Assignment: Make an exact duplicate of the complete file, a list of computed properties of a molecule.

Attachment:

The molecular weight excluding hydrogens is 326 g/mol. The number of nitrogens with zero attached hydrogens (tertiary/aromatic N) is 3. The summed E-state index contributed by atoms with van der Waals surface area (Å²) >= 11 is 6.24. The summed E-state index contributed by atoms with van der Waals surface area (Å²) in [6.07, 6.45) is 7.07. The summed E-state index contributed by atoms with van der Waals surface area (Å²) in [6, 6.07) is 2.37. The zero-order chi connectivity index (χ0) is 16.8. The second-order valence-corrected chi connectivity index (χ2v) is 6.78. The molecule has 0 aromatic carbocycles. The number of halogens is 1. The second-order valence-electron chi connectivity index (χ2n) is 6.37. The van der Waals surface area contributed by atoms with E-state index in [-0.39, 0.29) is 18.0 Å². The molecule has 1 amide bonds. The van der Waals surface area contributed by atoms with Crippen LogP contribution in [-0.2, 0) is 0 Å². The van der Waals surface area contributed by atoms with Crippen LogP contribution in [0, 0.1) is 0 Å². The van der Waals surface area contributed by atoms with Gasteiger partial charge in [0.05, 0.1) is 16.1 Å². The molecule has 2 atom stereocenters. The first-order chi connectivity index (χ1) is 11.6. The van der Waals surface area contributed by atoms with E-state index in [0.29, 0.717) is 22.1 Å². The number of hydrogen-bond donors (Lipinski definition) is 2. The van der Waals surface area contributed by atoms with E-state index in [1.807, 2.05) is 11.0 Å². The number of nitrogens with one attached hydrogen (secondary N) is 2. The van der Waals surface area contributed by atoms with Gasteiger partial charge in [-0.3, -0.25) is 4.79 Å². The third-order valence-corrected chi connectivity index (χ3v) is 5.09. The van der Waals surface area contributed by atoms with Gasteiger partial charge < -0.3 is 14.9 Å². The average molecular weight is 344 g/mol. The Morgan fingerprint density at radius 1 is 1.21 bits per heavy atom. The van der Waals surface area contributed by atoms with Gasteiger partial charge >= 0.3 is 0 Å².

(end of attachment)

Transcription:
The molecular weight excluding hydrogens is 326 g/mol. The number of nitrogens with zero attached hydrogens (tertiary/aromatic N) is 3. The summed E-state index contributed by atoms with van der Waals surface area (Å²) >= 11 is 6.24. The summed E-state index contributed by atoms with van der Waals surface area (Å²) in [6.07, 6.45) is 7.07. The summed E-state index contributed by atoms with van der Waals surface area (Å²) in [6, 6.07) is 2.37. The zero-order chi connectivity index (χ0) is 16.8. The second-order valence-corrected chi connectivity index (χ2v) is 6.78. The molecule has 0 aromatic carbocycles. The number of halogens is 1. The second-order valence-electron chi connectivity index (χ2n) is 6.37. The van der Waals surface area contributed by atoms with E-state index in [-0.39, 0.29) is 18.0 Å². The molecule has 1 amide bonds. The van der Waals surface area contributed by atoms with Crippen LogP contribution in [-0.2, 0) is 0 Å². The van der Waals surface area contributed by atoms with Crippen LogP contribution in [0, 0.1) is 0 Å². The van der Waals surface area contributed by atoms with Gasteiger partial charge in [0.05, 0.1) is 16.1 Å². The molecule has 2 atom stereocenters. The first-order chi connectivity index (χ1) is 11.6. The van der Waals surface area contributed by atoms with E-state index in [0.29, 0.717) is 22.1 Å². The number of hydrogen-bond donors (Lipinski definition) is 2. The van der Waals surface area contributed by atoms with E-state index in [1.807, 2.05) is 11.0 Å². The number of nitrogens with one attached hydrogen (secondary N) is 2. The van der Waals surface area contributed by atoms with Gasteiger partial charge in [-0.3, -0.25) is 4.79 Å². The third-order valence-corrected chi connectivity index (χ3v) is 5.09. The van der Waals surface area contributed by atoms with Gasteiger partial charge < -0.3 is 14.9 Å². The average molecular weight is 344 g/mol. The Morgan fingerprint density at radius 1 is 1.21 bits per heavy atom. The van der Waals surface area contributed by atoms with Gasteiger partial charge >= 0.3 is 0 Å².